He sprinted along a cobbled alleyway, vaulted a railing and almost broke his neck hurtling down a long flight of icy steps. A sharp right turn, then a left, then another right; and now Ingram was quite lost in the maze of dark narrow streets, but all that mattered was getting away from his pursuers. Escape was his only hope. Ingram had killed over a dozen enemy soldiers in the war and was quite proficient at armed combat, but the Secret Intelligence Service didn’t issue weapons to undercover agents posing as innocent piano tuners. The couple of tuning forks he carried about with him wouldn’t be much use.
He paused, heart pounding in his throat, breath rasping. Listened, hard, but could hear nothing. Had he lost them? Maybe, but he could afford to make no assumptions.
The cipher in his pocket. It must not be found. He snatched o
For a few elated moments longer he thought he’d given them the slip. That was when he heard the rapid thud of footsteps closing in behind him and in front, and realised they had him cornered.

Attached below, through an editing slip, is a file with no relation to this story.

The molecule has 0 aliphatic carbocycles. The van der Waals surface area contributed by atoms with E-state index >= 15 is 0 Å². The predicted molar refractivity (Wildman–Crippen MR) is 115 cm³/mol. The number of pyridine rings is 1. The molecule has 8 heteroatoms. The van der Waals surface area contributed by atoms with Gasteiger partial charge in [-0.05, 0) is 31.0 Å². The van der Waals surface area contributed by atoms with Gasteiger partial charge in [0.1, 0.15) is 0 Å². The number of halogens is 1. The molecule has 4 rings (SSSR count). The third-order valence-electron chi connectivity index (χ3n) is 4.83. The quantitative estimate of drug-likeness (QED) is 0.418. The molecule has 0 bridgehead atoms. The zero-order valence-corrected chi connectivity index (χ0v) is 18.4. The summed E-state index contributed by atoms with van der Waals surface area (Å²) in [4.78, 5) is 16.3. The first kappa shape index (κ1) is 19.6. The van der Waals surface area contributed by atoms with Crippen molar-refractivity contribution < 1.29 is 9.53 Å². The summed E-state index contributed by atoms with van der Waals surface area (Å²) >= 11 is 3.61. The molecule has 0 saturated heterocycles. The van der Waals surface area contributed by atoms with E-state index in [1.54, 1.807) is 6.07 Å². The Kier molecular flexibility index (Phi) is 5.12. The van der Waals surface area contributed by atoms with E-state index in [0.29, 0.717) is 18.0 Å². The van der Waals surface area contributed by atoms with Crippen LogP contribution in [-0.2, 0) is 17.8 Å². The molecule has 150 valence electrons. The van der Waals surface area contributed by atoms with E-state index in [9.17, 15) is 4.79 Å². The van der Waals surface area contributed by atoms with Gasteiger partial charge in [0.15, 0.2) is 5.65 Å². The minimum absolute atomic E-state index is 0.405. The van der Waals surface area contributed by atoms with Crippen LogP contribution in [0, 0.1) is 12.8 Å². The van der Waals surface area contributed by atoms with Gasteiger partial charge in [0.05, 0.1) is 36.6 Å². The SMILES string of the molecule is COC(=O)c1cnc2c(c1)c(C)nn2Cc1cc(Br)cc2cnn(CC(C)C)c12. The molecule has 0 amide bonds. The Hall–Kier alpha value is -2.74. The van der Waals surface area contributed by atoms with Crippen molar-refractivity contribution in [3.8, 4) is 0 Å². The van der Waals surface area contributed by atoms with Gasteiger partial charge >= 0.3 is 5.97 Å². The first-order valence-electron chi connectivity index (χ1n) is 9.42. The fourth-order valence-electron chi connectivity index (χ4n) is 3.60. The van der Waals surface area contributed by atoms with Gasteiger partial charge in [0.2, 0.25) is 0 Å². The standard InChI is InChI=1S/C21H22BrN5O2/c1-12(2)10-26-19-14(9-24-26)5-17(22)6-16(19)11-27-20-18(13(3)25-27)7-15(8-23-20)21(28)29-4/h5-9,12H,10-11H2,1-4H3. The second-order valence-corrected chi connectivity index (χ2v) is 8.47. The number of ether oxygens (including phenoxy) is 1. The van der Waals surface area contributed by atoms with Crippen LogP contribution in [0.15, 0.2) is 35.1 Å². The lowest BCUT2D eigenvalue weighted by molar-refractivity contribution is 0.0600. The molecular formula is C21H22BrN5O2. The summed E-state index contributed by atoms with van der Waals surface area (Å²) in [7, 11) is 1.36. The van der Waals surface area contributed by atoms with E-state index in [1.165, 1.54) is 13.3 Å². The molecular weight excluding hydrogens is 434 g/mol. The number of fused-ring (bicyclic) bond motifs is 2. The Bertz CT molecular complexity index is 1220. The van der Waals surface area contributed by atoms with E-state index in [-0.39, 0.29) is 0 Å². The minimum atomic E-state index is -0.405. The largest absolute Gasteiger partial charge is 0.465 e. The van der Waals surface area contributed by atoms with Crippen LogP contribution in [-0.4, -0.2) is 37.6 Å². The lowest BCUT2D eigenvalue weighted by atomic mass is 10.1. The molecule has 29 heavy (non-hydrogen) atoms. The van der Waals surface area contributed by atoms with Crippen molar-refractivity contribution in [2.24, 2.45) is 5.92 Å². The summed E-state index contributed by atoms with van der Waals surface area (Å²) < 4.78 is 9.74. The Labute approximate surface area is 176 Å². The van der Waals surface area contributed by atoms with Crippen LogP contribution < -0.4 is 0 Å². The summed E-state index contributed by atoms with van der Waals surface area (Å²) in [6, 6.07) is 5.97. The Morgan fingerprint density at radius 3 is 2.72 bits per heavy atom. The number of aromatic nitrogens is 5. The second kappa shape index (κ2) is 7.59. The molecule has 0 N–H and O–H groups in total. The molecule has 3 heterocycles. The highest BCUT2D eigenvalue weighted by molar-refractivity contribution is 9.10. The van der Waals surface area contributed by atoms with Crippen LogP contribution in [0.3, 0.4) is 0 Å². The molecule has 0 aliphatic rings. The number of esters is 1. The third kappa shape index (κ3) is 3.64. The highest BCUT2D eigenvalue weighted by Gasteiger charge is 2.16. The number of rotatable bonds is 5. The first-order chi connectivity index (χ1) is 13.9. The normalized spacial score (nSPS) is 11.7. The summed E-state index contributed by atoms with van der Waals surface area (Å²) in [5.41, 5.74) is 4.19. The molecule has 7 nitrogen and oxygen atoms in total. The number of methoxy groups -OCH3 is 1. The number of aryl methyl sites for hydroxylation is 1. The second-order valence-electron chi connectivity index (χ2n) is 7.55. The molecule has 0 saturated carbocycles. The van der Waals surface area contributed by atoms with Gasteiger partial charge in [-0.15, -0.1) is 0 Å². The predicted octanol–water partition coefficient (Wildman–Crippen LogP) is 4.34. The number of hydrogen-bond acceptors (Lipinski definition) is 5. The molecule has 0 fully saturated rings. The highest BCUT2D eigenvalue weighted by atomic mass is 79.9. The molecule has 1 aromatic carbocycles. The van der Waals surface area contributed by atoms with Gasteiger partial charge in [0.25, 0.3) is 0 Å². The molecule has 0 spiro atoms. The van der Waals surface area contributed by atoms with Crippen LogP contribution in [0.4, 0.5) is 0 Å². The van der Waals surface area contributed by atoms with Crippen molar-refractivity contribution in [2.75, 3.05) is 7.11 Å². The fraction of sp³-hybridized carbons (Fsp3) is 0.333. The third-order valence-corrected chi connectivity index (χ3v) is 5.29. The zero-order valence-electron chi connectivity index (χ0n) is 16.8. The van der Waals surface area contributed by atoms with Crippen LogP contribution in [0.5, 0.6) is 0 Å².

He was done. Ingram felt the strange calmness that can sometimes come over a man when he knows, and accepts, that the end is here. He reached down and slid the false heel off his left shoe, trying to get to the cyanide pill inside before the enemy grabbed him; but his hands were numb with cold and he fumbled with the vial and accidentally let it slip from his fingers. He dropped to his knees, groping about in the shadows for it, but it was too late. Powerful hands seized his arms and yanked him roughly to his feet.
A pistol pressed against his head. If he could have struggled fiercely enough to make them blow his brains out, he would have, but then a cosh struck him hard over the back of his skull and knocked him half senseless. The KGB men dragged Ingram down the street to a waiting car where a third agent sat impassively at the wheel, smoking a cigarette. Ingram was bundled roughly inside. The two who had caught him sat to his left and right, boxing him into the middle of the back seat. The car sped off.
The Moscow Cipher by Scott Mariani / History & Fiction have rating 4 out of 5 / Based on32 votes